- Gauteng eGovernment is looking to hire people to aid the province in its ewaste disposal.
- Ewaste, the final stage of life of electronics, can be both environmentally and physically dangerous if disposed of improperly.
- The electronic waste problem continues to grow worldwide despite the number of valuable materials that exist within thrown-away technology.
Ewaste, the final stage of the life of electronics like old computers, their accessories as well as obsolete smartphones, antiquated cabling, thrown-away silicon chips and just about any other electronic product that has been tossed, can be toxic to both the local environment and to the people that live within it.
Globally, the problem continues to grow seemingly exponentially. It is now forecast that annual ewaste production will reach an immense 75 million metric tons by 2030 if something isn’t done to urgently begin curbing its growth.
According to the Geneva Environment Network, ewaste contains both valuable materials like copper and harmful toxins that can run off into the soil, air, water and living things such as animals and people. An example is the process of using acid baths or open-air burning to recover copper from ewaste which can leach toxic chemicals into the soil.
Workers dabbling in unsafe and improper ewaste disposals can run the risk of being exposed to high levels of lead, mercury, cadmium and even arsenic.
E-mountain. A mound of shredded computer components rises above Desco Electronic Recyclers in South Africa, symbolising the challenges faced by African countries dealing with ever-growing e-waste that is sometimes toxic and usually environmentally unfriendly. pic.twitter.com/QVQ8NXKMDv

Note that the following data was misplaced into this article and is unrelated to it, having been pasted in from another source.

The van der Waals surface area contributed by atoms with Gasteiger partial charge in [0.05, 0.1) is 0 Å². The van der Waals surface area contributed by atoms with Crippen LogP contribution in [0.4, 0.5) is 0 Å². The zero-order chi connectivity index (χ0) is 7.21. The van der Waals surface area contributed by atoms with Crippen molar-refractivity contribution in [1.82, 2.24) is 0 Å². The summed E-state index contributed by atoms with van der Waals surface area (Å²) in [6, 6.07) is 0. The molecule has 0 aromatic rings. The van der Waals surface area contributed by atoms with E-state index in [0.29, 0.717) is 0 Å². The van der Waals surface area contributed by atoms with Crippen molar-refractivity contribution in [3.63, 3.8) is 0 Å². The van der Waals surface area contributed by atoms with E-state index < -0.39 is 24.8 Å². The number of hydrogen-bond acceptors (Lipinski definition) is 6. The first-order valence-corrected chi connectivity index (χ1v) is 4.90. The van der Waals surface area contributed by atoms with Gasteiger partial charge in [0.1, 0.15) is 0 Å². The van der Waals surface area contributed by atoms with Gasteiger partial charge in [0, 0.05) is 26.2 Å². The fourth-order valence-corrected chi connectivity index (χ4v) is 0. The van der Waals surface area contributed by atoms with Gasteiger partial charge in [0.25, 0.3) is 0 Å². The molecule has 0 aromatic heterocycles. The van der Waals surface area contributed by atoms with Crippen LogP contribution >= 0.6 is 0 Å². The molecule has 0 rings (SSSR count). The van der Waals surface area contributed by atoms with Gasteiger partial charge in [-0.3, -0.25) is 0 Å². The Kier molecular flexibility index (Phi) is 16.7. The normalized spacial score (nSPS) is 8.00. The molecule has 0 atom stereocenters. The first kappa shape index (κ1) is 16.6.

— James Hall (@hallaboutafrica) March 2, 2020
Last year we wrote about how ewaste in South Africa continues to be a non-issue for the average passerby in the street despite initiatives launched by companies like Samsung to begin addressing the problem in the country.
“We’re reimagining environmental sustainability into everything we do from packaging to product design, energy consumption to recycling,” explained Hlubi Shivanda, director of the business innovation group and corporate affairs at Samsung South Africa, at the time.
Today, it looks like the Gauteng department of eGovernance is looking for people to handle ewaste disposal:
We have vacancies for 25 e-Waste Administrative Assistants.
Apply through the GPG Professional Job Centre or by sending your application to Application.firstname.lastname@example.org or by dropping it off at Imbumba House, 75 Fox Str Marshalltown, JHB#JobSeekersSA pic.twitter.com/QvrAwJ5nYI
— Gauteng e-Government (@GautengeGov) October 13, 2022
According to an official Twitter post, the Gauteng Department of eGovernment says it “is in the process of implementing the Gauteng eWaste Management Strategy aimed at instituting safe and effective measures for the collection, processing and disposal of electronic waste in the province.”
Gauteng has a particularly high concentration of electronic waste according to the eWaste Association of South Africa (eWASA), even compared to other major metropolitan areas like KwaZulu-Natal and the Western Cape.
The department has opened 25 ewaste administrative assistant posts for those looking to aid with the run-off technology problem in the province.
eGovernment is looking for people to receive and record ewaste products, as well as for their dismantling and recycling, and for the refurbishment of old technology, among other duties.
Only South African citizens and residents of Gauteng can apply and a matric certificate is required. Former experience sought is in waste management and any experience in an admin job.
Anyone looking to apply should do so quickly as applications close tomorrow 14th October. Applications can be sent to this email.